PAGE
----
By Tom Kenworthy, Senior Fellow, Center for American Progress Action Fund.
Hundreds of thousands of people have stated their opposition to a proposed big expansion of a coal strip mine in Utah that would harm Bryce Canyon National Park and the recreation economy associated with the southern Utah attraction that has enjoyed federal protection for nearly 90 years.
Known for its slot canyons and ghostly red rock spires called hoodoos, Bryce is threatened by a plan to greatly expand the nearby existing Coal Hollow Mine from 635 acres to 3,576 acres, with a majority of the expansion taking place on public lands. If completed, the mine would then include areas just 10 miles from Bryce.
The National Park Service, Environmental Protection Agency and U.S. Fish and Wildlife Service have all weighed in with serious concerns about the mine proposal, as has the Hopi Tribe, which estimates up to 74 archaeological sites could be harmed or ruined. Park Service objections are particularly strong, and that agency has recommended the project not go forward, saying:
The park has determined that [the mine expansion would have] adverse effects on surrounding comunities, the tourism industry of southern Utah, air quality standards, dark skies conservation, and regional wildlife
In a letter last week, Rep. Edward J. Markey (D-Mass.), the ranking minority member of the House Committee on Natural Resources, urged Interior Secretary Ken Salazar to “consider the signal this decision sends regarding the future of our parks, forests, monuments, and wildlife areas and reject the call for expanding coal mining.”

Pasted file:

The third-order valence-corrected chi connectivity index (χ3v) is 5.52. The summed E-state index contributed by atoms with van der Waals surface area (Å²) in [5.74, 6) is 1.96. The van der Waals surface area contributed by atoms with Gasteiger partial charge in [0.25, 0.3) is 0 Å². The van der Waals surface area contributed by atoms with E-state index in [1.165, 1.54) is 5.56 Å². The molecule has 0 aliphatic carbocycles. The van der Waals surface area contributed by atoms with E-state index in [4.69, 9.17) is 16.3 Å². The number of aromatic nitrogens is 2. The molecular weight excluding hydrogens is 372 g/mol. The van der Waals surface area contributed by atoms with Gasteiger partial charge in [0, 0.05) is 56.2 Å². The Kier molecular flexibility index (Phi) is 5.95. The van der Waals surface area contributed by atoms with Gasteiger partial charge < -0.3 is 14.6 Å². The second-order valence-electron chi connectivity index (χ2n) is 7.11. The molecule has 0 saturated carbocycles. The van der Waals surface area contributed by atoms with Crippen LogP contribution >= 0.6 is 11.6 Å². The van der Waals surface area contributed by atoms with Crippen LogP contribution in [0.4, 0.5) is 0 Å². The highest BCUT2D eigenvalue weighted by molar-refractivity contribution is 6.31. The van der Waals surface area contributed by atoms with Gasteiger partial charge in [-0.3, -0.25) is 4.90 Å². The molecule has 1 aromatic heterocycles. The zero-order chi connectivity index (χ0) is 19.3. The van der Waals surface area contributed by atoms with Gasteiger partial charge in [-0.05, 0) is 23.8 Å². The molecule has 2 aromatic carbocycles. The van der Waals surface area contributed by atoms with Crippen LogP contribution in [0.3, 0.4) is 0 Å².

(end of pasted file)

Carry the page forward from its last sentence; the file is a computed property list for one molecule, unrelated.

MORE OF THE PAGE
Repeating concerns raised by other federal agencies about air quality, the park’s well-known night skies, natural quiet and wetlands and wildlife, Markey also reminded Salazar of the Obama administration’s commitment to clean energy development on public lands:
Proceeding with the expansion of coal mining in a sensitive area so close to a national park calls in question our dedication to promoting renewable energy development both on and off public lands
More than 210,000 comments have been been submitted to public land managers in opposition to the strip mine expansion.
Interior’s Bureau of Land Management has issued a draft environmental analysis of the coal mine, with a proposed action that would allow the expansion to go forward.
As it has in regard to several new coal mining leases in Wyoming’s Powder River Basin, the BLM has closed its eyes to the Utah mine’s impact on climate change, contending that existing climate prediction models cannot estimate potential climate change impacts from one mine.
In November, two climate scientists called that dodge flawed and scientifically indefensible.